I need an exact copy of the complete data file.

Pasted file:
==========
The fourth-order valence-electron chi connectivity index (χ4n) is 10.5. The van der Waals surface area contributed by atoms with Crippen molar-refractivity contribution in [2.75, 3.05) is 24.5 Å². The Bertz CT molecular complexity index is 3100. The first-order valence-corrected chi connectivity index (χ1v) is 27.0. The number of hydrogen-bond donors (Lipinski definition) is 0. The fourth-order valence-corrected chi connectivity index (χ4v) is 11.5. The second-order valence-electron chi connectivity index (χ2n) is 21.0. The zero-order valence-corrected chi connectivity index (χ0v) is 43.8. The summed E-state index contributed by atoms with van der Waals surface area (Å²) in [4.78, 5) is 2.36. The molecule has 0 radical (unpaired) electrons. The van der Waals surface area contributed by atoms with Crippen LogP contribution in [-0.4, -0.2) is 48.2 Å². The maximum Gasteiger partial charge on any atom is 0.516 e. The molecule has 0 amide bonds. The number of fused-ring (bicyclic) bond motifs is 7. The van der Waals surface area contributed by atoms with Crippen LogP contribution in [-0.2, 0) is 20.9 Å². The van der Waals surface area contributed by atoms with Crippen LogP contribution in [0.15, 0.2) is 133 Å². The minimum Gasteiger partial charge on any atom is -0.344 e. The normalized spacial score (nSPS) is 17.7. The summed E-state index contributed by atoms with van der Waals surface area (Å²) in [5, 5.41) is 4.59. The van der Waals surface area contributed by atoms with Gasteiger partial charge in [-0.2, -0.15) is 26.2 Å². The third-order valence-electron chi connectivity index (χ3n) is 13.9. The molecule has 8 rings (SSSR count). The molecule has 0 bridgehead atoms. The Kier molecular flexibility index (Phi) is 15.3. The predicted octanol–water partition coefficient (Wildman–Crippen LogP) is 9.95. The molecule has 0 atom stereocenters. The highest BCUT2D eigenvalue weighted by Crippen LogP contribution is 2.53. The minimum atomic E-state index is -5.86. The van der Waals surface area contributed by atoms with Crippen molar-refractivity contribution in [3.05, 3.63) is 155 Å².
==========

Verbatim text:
The fourth-order valence-electron chi connectivity index (χ4n) is 10.5. The van der Waals surface area contributed by atoms with Crippen molar-refractivity contribution in [2.75, 3.05) is 24.5 Å². The Bertz CT molecular complexity index is 3100. The first-order valence-corrected chi connectivity index (χ1v) is 27.0. The number of hydrogen-bond donors (Lipinski definition) is 0. The fourth-order valence-corrected chi connectivity index (χ4v) is 11.5. The second-order valence-electron chi connectivity index (χ2n) is 21.0. The zero-order valence-corrected chi connectivity index (χ0v) is 43.8. The summed E-state index contributed by atoms with van der Waals surface area (Å²) in [4.78, 5) is 2.36. The molecule has 0 radical (unpaired) electrons. The van der Waals surface area contributed by atoms with Crippen LogP contribution in [-0.4, -0.2) is 48.2 Å². The maximum Gasteiger partial charge on any atom is 0.516 e. The molecule has 0 amide bonds. The number of fused-ring (bicyclic) bond motifs is 7. The van der Waals surface area contributed by atoms with Crippen LogP contribution in [-0.2, 0) is 20.9 Å². The van der Waals surface area contributed by atoms with Crippen LogP contribution in [0.15, 0.2) is 133 Å². The minimum Gasteiger partial charge on any atom is -0.344 e. The normalized spacial score (nSPS) is 17.7. The summed E-state index contributed by atoms with van der Waals surface area (Å²) in [5, 5.41) is 4.59. The van der Waals surface area contributed by atoms with Gasteiger partial charge in [-0.2, -0.15) is 26.2 Å². The third-order valence-electron chi connectivity index (χ3n) is 13.9. The molecule has 8 rings (SSSR count). The molecule has 0 bridgehead atoms. The Kier molecular flexibility index (Phi) is 15.3. The predicted octanol–water partition coefficient (Wildman–Crippen LogP) is 9.95. The molecule has 0 atom stereocenters. The highest BCUT2D eigenvalue weighted by Crippen LogP contribution is 2.53. The minimum atomic E-state index is -5.86. The van der Waals surface area contributed by atoms with Crippen molar-refractivity contribution in [3.05, 3.63) is 155 Å².